When it comes to the discussion of the moral issues in the combined bomber offensive in World War II, the dropping of the atomic bomb and area bombing of German cities garner the vast majority of attention.  The bombing of Hamburg and Dresden are the classic examples that are often addressed.  Less discussed was the far more consequential bombing of Tokyo on April 9-10, 1945, known as Operation Meetinghouse.  It was one of the first major uses of napalm by the Americans in WW II which resulted in massive destruction to Tokyo and death of an estimated 100,000 people, most of whom were citizens. I will argue that though we may still conclude the firebombing was, in the final conclusion, disproportionate and indiscriminate, the moral calculus is much more complex and ambiguous.  Rather than being a straightforward case of a moral wrong, I will argue our assessment should be much more nuanced and complex.  In reality, this particular incident is closer to a borderline case than a clear-cut case of egregious intentional moral violation. 

Panelists' Bionotes

Eric Patterson is Scholar-at-Large at Regent University in Virginia Beach, Virginia.  Previously, Patterson served as Dean and Professor of the School of Government at Regent University and before that as associate director of Georgetown University’s Berkley Center for Religion, Peace, & World Affairs.  He has considerable government experience, including at the U.S. Department of State, as a White House Fellow working as aide to the Director of the U.S. Office of Personnel Management, and continuing service as an officer and commander in the Texas Air National Guard.  Patterson is the author or editor of fourteen books, including Responsibility and Restraint: The Just War Thinking of James Turner Johnson (co-edited with Marc Livecche and available November 2020),  Just American Wars, Ethics Beyond War’s End, Ending Wars Well, and Just War Thinking.  His academic work has been published in many journals such as International Studies Perspectives, International Politics, Journal of Military Ethics as well as in popular outlets like The Washington Post and Washington Times. .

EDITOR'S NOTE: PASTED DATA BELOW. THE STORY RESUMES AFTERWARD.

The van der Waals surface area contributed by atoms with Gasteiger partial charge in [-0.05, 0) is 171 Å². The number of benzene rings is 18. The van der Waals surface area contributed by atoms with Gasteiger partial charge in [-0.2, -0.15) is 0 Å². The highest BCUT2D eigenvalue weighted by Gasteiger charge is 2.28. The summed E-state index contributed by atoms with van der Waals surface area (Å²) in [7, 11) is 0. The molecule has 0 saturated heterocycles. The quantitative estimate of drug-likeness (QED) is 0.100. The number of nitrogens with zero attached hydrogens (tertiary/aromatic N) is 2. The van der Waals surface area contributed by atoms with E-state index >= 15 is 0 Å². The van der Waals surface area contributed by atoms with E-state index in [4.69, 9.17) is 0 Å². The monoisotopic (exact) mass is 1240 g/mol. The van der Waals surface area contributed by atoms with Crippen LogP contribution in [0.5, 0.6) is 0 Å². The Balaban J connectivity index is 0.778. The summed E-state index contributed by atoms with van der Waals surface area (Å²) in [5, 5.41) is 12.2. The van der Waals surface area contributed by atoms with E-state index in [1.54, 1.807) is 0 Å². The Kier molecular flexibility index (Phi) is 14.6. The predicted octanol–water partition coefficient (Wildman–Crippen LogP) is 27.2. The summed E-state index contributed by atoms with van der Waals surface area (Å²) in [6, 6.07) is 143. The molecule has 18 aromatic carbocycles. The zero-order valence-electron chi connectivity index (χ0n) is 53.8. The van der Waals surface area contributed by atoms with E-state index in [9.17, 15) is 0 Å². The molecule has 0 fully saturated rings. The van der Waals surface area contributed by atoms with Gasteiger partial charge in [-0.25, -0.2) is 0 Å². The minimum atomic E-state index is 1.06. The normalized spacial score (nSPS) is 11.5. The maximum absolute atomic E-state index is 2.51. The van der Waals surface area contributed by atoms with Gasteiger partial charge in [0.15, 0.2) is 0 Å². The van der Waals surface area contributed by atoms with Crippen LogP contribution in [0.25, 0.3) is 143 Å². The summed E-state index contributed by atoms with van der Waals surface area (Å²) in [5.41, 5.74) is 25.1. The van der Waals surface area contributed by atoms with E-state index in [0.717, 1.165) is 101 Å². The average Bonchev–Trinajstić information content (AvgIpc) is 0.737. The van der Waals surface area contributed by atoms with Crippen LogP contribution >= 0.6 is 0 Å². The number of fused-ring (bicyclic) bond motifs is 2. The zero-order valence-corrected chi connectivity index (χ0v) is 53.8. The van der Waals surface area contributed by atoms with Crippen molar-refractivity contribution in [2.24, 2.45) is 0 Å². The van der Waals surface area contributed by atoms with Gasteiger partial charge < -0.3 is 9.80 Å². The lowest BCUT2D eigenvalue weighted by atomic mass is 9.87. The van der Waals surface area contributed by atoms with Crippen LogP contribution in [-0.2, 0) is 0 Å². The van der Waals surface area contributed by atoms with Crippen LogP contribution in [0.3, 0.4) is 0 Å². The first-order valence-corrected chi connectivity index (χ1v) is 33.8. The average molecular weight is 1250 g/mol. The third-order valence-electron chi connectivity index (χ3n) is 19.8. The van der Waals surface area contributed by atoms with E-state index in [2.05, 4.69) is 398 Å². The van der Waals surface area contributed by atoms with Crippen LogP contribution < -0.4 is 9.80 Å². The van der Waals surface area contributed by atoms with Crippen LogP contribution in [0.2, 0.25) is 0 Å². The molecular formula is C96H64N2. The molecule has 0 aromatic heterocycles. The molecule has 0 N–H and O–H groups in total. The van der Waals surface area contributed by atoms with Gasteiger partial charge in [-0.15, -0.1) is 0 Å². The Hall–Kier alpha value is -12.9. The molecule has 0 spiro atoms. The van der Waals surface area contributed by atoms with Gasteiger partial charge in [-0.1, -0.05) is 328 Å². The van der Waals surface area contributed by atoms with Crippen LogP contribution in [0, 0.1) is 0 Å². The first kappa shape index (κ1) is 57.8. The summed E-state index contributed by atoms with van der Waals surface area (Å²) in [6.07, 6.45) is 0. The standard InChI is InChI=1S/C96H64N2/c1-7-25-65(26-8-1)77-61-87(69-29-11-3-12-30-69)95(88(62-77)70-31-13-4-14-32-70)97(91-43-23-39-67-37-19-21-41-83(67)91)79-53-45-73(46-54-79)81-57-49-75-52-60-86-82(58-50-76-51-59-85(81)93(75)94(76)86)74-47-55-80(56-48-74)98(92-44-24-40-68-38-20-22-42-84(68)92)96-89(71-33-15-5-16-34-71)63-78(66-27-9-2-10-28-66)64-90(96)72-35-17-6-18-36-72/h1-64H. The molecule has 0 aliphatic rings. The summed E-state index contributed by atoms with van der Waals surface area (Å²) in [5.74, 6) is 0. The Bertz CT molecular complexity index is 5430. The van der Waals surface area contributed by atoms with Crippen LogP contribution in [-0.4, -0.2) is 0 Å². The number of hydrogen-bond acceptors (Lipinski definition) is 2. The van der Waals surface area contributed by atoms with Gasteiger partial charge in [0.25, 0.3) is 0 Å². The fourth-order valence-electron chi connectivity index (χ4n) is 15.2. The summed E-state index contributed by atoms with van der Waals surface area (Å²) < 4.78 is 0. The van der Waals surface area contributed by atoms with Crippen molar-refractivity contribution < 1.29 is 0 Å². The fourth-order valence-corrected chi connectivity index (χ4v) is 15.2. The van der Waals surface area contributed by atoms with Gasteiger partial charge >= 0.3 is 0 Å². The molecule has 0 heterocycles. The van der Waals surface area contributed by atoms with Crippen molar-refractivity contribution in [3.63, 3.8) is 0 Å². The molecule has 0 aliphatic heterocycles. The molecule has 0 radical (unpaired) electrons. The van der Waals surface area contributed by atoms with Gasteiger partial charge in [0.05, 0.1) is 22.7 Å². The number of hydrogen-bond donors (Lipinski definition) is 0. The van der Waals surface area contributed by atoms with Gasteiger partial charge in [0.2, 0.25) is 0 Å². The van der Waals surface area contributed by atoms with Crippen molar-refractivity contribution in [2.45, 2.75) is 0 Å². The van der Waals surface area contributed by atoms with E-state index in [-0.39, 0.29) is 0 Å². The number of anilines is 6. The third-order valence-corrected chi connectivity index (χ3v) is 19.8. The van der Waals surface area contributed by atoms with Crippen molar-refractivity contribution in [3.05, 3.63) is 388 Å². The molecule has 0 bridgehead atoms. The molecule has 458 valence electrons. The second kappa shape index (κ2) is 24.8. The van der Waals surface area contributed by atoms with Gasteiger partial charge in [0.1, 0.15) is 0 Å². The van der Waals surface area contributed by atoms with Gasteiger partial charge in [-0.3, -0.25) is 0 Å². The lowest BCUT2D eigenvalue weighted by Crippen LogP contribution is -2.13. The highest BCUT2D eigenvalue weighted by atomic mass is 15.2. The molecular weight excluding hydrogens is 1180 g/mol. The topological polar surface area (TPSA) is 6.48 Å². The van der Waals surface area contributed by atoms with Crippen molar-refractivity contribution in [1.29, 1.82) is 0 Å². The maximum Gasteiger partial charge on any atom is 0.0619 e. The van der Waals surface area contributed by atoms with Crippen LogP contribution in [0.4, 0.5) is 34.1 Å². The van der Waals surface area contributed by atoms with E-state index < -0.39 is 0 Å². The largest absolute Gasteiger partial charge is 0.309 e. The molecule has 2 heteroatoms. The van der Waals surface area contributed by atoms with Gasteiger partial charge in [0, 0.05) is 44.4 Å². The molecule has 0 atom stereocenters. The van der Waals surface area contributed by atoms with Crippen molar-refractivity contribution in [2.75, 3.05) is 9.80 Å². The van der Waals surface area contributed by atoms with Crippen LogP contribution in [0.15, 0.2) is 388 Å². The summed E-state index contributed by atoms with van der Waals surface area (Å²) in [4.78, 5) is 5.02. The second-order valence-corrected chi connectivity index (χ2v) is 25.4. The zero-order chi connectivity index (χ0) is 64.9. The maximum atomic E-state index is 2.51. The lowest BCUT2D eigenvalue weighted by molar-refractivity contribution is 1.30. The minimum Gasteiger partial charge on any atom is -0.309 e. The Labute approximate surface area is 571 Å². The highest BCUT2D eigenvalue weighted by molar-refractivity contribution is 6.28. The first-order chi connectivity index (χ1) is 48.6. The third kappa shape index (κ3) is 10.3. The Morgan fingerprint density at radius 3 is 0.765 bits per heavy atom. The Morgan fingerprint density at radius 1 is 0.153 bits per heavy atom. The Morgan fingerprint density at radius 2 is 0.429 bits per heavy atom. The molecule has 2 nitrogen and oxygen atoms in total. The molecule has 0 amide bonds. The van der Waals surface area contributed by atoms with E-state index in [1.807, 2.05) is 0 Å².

Marc LiVecche is a research fellow at the Stockdale Center for Ethical Leadership at the US Naval Academy. He is also executive editor of Providence: A Journal of Christianity & American Foreign Policy. From 2018-2020, he was visiting scholar at the McDonald Centre for Theology, Ethics, and Public Life at the University of Oxford. With Eric Patterson, he is co-editor of the Responsibility & Restraint: James Turner Johnson and the Just War Tradition, forthcoming in late 2020. His first book, The Good Kill: Just War & Moral Injury, will be published in spring 2021 by Oxford University Press.

Daniel Strand is professor of ethics and leadership at the US Air War College. He was a postdoctoral fellow at Arizona State University (2015-19) in the History Department and the Program in Political History and Leadership. Strand’s research interests include the political and moral theology of Augustine of Hippo and the Augustinian tradition, ethics and foreign policy, the just war tradition, bioethics, and moral theory. He is the author of the forthcoming Gods of the Nations (Cambridge University Press), a historical study of Augustine’s political theology in The City of God. He has published articles and book chapters on Augustine of Hippo, Hannah Arendt, and the ethics of euthanasia. He is a contributing editor at Providence.